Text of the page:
Chris Matthews – a former Democratic staffer for House Majority Leader “Tip” O’Neill and speechwriter for President Carter – has written a contemporary version of The Prince. It is a handbook for staffers, aspiring candidates and ambitious “pols” which aims to give practical advice on how to “make it” in Washington. While leaders come and go, the political staffers remain – and it’s probably the ambitious staffers who will get most out of this book.
Matthews now has a MSNBC show – also called “Hardball” – and appears as a political commentator on numerous other cable shows. The book was written in 1988, but was updated to take into account the Clinton Administration.
Although he worked for the Democrats, since going to TeeVee-Land, he has been criticised by many Democrats for promoting conservative panelists and views on his show. He has said, “I’m more conservative than people think I am. … I voted for George W. in 2000.” Certainly, he expresses admiration for Republican leaders in this book, especially Ronald Reagan and Richard Nixon. And to read his account of how he came into the political profession, it comes across as though he is willing to work for anyone and just stumbled across the Democrats.
As a relatively short political “primer”, Hardball does a good job of revising and updating The Prince by Machiavelli (who is quoted occasionally) through the prism of US Capitol Hill politics.
Like The Prince, each chapter heading is a “rule”, made up of a quote from a notable US politician. Some of the quotes are very good, while others are a bit obscure. The chapters are divided up into categories, such as “friends”, “enemies” and “deals”.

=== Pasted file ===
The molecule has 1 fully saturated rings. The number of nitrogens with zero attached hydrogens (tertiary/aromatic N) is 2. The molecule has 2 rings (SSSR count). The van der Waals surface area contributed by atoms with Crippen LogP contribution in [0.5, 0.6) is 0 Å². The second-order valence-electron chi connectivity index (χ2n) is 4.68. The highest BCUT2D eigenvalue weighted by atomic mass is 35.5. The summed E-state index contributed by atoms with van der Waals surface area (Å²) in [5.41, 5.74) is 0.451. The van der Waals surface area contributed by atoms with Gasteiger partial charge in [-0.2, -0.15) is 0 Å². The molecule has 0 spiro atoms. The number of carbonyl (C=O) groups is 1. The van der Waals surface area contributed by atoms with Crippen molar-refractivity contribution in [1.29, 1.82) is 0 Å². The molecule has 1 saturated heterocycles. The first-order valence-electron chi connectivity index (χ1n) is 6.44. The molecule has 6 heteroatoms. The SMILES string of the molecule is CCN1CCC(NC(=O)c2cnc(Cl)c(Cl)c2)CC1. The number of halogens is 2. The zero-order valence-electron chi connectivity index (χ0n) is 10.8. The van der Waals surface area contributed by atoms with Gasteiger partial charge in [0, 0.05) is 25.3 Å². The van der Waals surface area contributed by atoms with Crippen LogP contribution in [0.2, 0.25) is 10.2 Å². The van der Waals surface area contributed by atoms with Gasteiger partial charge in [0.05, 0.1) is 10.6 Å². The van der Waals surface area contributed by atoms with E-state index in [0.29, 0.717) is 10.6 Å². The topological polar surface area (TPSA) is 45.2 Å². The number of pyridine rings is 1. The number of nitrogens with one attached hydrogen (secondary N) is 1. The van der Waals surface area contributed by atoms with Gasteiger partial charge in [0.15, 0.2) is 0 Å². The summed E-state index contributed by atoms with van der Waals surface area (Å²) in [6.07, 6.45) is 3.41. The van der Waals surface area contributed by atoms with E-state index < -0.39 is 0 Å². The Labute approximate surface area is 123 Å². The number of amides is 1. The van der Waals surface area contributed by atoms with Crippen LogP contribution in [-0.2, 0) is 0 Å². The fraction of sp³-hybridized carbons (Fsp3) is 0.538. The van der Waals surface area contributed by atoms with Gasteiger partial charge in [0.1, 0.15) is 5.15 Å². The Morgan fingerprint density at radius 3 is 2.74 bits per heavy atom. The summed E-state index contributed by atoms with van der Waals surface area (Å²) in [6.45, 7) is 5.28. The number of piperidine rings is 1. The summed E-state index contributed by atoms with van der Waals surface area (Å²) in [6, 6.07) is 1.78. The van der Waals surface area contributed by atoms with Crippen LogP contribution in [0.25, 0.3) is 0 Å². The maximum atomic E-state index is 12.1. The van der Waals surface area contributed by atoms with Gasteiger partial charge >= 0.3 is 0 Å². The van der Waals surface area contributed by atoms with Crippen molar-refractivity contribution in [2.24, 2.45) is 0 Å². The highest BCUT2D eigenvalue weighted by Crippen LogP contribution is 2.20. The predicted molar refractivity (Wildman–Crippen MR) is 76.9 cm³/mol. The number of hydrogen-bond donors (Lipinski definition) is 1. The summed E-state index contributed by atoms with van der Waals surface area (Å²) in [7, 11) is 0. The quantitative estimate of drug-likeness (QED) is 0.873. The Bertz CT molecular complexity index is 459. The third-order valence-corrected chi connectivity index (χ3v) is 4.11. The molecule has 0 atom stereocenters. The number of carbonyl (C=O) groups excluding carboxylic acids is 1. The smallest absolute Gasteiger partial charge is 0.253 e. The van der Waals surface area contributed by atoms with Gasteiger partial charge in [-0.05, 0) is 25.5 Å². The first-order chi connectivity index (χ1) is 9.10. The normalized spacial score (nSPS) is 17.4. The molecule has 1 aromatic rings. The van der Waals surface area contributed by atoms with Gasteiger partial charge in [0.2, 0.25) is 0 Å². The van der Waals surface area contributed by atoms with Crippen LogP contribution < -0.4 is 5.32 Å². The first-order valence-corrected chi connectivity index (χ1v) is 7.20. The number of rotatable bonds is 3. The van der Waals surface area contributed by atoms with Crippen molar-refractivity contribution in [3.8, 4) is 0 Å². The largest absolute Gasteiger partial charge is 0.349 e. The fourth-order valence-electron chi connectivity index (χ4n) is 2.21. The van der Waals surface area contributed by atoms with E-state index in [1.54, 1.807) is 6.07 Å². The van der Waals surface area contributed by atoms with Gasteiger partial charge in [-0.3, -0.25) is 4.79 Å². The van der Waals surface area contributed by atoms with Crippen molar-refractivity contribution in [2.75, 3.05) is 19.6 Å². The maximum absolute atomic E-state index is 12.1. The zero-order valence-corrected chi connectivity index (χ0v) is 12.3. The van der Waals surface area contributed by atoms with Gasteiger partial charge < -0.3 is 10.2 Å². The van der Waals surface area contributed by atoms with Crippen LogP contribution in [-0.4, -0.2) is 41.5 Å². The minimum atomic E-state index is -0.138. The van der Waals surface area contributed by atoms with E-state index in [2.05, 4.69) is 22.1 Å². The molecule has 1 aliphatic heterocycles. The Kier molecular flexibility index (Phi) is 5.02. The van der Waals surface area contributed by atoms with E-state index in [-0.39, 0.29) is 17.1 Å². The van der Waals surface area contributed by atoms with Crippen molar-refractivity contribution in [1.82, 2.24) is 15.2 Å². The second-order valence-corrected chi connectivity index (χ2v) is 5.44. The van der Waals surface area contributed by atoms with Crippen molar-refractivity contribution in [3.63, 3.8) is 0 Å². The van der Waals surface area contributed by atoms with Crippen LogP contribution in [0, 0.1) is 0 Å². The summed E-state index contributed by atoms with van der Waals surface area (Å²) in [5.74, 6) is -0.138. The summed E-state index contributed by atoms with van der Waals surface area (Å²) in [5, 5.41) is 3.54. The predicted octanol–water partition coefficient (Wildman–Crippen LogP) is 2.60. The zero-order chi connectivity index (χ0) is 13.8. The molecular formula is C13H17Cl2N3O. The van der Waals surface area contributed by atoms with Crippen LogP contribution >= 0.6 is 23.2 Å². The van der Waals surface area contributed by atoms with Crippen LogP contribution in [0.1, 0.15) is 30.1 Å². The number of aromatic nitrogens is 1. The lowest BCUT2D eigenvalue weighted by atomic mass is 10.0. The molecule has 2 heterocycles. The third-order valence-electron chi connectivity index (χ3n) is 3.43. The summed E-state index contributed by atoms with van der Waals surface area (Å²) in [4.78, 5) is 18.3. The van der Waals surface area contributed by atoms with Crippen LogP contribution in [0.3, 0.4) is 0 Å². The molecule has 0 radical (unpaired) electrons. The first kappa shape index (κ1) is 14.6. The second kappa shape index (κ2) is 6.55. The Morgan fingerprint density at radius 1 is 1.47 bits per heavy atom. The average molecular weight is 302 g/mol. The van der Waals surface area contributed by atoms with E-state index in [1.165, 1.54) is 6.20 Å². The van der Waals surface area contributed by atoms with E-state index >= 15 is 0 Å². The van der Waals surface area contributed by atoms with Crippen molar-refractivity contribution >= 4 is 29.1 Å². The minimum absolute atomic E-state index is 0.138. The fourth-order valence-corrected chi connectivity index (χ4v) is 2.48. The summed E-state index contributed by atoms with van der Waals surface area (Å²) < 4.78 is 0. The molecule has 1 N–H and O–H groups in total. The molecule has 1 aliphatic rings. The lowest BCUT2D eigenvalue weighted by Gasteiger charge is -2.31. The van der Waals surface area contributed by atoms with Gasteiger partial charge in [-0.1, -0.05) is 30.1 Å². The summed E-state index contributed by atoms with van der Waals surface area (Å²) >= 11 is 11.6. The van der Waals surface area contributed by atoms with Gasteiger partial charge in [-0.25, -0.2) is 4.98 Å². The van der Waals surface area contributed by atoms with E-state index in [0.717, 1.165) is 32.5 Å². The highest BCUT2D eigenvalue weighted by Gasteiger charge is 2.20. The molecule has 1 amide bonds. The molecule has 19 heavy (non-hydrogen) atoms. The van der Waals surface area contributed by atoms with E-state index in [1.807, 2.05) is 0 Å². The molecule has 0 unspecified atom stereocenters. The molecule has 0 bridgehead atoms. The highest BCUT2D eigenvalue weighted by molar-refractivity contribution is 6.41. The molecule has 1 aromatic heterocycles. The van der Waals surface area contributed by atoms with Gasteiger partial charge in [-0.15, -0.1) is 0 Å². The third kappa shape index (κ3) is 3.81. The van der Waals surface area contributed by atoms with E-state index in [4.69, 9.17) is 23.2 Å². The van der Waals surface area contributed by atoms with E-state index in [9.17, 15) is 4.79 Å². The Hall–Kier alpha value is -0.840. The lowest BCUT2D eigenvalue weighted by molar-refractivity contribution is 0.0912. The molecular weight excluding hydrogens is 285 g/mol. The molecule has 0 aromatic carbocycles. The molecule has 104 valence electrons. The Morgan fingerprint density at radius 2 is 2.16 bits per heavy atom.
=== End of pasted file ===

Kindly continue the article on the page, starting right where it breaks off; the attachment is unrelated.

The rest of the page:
The rules are:
- It’s not who you know; It’s who you get to know
- All politics is local
- It’s better to receive than to give
- Dance with the one that brung ya
- Keep your enemies in front of you
- Don’t get mad; Don’t get even; Get ahead
- Leave no shot unanswered
- Only talk when it improves the silence
- Always concede on principle
- Hang a lantern on your problem
- The press is the enemy
- The reputation of power
The chapters and categories are well done and afterwards I felt that all of the important points and major ground of politics was covered.
“Hardball” politics is politics where winning is everything and the purpose is to climb the greasy pole. Just like The Prince portrayed Renaissance Italian politics as brutal, bloody and without traditional virtue, Matthew’s “hardball politics” is not where people go to Washington because they are idealistic and pure.
Since Hardball amounts to a book of political anecdotes, it’s as well at Chris Matthews is a great story teller. Even if the anecdotes and quotes are not 100% accurate or have been retold to be more entertaining, they are insightful and fun to read. Whether discussing the foibles of Nixon or FRD, or the successes of LBJ and “Tip” O’Neil, Matthews has a pleasant, conversational tone.
Matthews also does a good job of making you feel like he is taking you (the reader) into his confidence and drawing back the curtain on Congress to show what really happens. He relates an anecdote of telling a Congressman that he “was writing a book about the rules of politics, including all the tricks I had overheard in the off-the-record hideaways”. The Congressman replies “with dead seriousness, ‘Why do you want to go and give them away?'” I’m not convinced that this was a real conversation, but it does do a great job of making you feel like you are reading a secret manual or “how to” filled with winning strategies and tactics.